Karlukevich said the bilateral trade volume between Belarus and Bangladesh is about $140 million. “Our countries are closely cooperating. In addition, an event like the release of the book of Rabindranath Tagore on Belarusian soil brings our peoples even closer,” he said.
Poet Naum Galperovich said the work was challenging and demanded concentration.
“Of course, it was very interesting but also difficult,” he said. “It was necessary to understand the psychology of people from different cultures who lived in another era, in another geographical area.”
He said he listened to the recordings many times, delved into the lines of Tagore. “Into their rhythm, it is difficult for me to assess my own contribution,” he said, adding that it is up to the readers to judge whether he managed to do a good job.
“In any case, I am glad that today these poems sound in the Belarusian language,” he said.
Representatives of diplomatic missions of India, Russia, China, Kazakhstan, Poland, Italy, who read the poem “My Golden Bengal” in their native languages, attended the presentation.
“What is nice is that it is a full-fledged publication with excellent graphic design. We also exhibit original works of Bangladeshi artists, used as illustrations, at easels. All translators are iconic authors; the book presents several versions of the Belarusian translation,” Pavel Sapotko, the director of the National Historical Museum, said about the second edition of the book.
Last year, Belarusian publisher Dmitry Kolas presented a translation of poems by Tagore in Belarusian language. ‘Gitanzhali: Song Offerings’ was published in Minsk in November 2018.
The poems were translated by Republic of Belarus State Prize winner Alexander Ryazanov. The translations were conducted from English - London edition Gitanzhali (Song Offerings) in 1913.
New York, Aug 31 (AP/UNB) — Red, yellow, green. It's a system for conveying the healthfulness of foods, and at the center of a debate about how to approach weight loss for children.
This month, the company formerly known as Weight Watchers provoked a backlash when it introduced a food tracking app for children as young as 8. The app uses a well-known traffic-light system to classify foods, giving children a weekly limit of 42 "reds," which include steak, peanut butter and chips.
Obesity is a growing public health issue that nobody is sure how to fix, and around one in five children in the U.S. is considered obese, up from one in seven in 2000. Childhood obesity often leads to adult obesity, and to higher risk for conditions including heart disease, cancer and diabetes.
Getting kids to eat well and exercise is crucial, but figuring out how to do that effectively is extremely difficult — and sensitive. For some, the app was a reminder of bad childhood experiences around weight and shame, in public and at home.
"I don't think we appreciate the bias and stigma that families struggling with weight face," said Dr. Stephanie Walsh, medical director of Children's Healthcare of Atlanta. That can make it even more stressful for parents worried about their children's health, she said.
There is no easy answer for achieving a healthy weight, regardless of age. But when it comes to addressing the topic with children, pediatricians and dietitians say there are best practices to consider.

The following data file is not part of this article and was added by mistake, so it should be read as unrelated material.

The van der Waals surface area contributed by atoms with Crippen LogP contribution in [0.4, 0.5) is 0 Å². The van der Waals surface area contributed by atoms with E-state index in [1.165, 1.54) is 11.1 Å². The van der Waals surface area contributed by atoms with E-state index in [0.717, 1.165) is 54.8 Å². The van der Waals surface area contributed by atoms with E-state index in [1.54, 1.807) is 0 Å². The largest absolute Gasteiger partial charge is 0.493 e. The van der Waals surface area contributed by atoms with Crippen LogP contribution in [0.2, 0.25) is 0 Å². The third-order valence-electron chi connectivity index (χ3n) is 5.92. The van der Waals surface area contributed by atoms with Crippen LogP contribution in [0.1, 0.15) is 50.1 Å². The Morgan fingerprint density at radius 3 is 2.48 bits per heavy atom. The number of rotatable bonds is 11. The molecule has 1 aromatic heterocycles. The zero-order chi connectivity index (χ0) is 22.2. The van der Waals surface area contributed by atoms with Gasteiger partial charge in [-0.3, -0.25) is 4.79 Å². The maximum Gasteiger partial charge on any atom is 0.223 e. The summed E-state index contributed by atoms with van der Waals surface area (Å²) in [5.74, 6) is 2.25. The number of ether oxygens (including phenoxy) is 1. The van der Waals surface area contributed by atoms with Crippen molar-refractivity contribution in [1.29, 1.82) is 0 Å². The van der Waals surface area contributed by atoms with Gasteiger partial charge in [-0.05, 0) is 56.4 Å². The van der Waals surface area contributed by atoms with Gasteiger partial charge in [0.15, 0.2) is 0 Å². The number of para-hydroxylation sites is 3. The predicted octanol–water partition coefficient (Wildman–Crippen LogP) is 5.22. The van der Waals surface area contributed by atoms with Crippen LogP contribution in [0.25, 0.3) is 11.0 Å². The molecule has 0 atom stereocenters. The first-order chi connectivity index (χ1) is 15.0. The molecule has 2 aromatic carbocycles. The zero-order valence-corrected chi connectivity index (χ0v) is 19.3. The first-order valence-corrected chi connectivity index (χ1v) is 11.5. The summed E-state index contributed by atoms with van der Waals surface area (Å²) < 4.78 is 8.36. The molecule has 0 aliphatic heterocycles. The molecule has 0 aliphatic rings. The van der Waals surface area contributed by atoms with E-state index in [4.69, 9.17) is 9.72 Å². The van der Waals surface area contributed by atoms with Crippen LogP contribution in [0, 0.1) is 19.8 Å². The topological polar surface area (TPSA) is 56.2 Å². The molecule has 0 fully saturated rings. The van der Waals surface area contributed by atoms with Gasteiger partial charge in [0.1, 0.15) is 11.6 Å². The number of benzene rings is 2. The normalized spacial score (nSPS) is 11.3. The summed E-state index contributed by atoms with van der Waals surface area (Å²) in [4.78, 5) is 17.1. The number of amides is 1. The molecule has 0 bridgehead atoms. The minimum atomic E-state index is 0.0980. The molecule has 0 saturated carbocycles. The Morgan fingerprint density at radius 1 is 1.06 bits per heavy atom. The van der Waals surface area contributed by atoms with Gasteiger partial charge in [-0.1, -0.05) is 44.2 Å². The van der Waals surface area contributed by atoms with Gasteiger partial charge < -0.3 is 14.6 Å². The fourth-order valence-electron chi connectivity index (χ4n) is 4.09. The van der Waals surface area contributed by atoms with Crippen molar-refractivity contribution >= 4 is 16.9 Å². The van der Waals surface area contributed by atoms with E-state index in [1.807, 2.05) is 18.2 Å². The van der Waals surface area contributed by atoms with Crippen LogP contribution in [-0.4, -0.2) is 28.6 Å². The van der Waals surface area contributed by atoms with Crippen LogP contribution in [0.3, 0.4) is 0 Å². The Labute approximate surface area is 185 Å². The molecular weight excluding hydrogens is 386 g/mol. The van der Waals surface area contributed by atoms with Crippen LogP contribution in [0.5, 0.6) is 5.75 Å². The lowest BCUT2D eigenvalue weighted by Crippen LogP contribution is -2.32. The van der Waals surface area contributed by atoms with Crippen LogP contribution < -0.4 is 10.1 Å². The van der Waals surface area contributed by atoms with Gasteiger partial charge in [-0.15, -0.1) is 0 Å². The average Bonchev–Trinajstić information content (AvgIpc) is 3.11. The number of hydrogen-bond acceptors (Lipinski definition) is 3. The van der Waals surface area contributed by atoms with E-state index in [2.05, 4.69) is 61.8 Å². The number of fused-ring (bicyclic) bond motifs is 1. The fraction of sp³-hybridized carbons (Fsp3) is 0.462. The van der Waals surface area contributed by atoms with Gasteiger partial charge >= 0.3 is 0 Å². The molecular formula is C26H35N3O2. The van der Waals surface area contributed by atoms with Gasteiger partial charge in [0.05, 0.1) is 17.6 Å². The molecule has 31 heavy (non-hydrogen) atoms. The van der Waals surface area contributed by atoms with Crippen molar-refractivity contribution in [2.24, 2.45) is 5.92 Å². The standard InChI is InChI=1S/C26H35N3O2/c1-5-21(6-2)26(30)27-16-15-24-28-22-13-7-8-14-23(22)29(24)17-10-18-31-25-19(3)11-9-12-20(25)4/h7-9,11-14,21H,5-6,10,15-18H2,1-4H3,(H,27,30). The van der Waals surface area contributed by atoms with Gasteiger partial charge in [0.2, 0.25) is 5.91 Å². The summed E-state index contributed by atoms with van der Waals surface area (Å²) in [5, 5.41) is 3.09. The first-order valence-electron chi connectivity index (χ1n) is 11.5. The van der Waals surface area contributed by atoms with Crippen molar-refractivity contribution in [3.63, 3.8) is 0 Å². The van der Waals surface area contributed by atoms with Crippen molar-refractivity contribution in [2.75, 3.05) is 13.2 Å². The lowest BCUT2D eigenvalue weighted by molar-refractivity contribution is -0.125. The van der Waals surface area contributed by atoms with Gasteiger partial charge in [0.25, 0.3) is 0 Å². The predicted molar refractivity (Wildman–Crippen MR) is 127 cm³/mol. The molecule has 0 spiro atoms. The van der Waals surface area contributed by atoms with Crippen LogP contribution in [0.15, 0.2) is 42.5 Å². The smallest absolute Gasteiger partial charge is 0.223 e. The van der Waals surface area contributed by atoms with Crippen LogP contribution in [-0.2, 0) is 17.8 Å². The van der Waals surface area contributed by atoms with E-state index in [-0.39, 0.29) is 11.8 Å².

TALKING IT OUT
Parents may feel a conversation is not necessary, particularly with younger children, and that they can alter behavior by making lifestyle changes. But experts say a talk can be constructive, especially if the changes are going to be noticeable.
The key is to approach the subject with kindness and caring, and avoid blaming any of the child's behaviors. Children should also understand that any changes would be intended to make them feel better, and not about how they look.
As uncomfortable as addressing the issue may seem, failure to do so may make a child feel worse if they're being teased at school or feeling bad about themselves.
"In some ways, just to get it out there may be sort of a relief," said Tommy Tomlinson, an author who recounted his lifelong struggle with weight in "The Elephant in the Room."
Any adjustments to meals and activities should involve the entire family, so children don't feel singled out. This is tied to the belief that the most powerful way to help a child change their behavior is by setting an example.
Framing changes in a positive light is also key, Walsh said, whether that's suggesting new recipes to try together or asking about activities they might be interested in.
"Keep things upbeat," she said.
Then there is the matter of giving guidance on foods. Parents might not like the idea of directing children to a dieting company's app, especially since it gives older children the option to "upgrade" to a coaching service that costs $69 a month.
The company that now calls itself WW says the app is based on Stanford Children's Health's Weight Control Program, but views vary on the traffic-light system.
Dr. Sarah Hampl, a pediatrician specializing in weight management at Children's Mercy Hospital in Kansas City, Missouri, said it can be an easy way to understand a complicated topic. Experts say the system can help adults eat better as well.
But Kaitlin Reid, a registered dietitian at UCLA, said it's a way of classifying foods as good and bad, which should be avoided. Seeing any foods as bad might result in feeling guilty whenever eating them.
WHAT TO AVOID
When Tomlinson was 11 or 12, he was taken to a doctor who gave him diet pills. Few health professionals would do that today, and there's broad agreement on other mistakes to avoid.
Using the word "diet," for example, could imply there's something wrong with the child, and that the changes are short-term.
Trying to scare children by warning them about potential medical problems isn't helpful either. And if parents are making broader lifestyle changes, they shouldn't feel the need to intervene or scold every time a child reaches for a sweet.
"Guilt and blame are not good motivators for change," said Stephen Pont, associate professor of pediatrics at the University of Texas Dell Medical School. By the same token, experts say parents should avoid making negative comments about their own bodies.
Regardless of whether parents see noticeable changes right away, Pont said, there are long-term benefits of instilling healthier habits in children.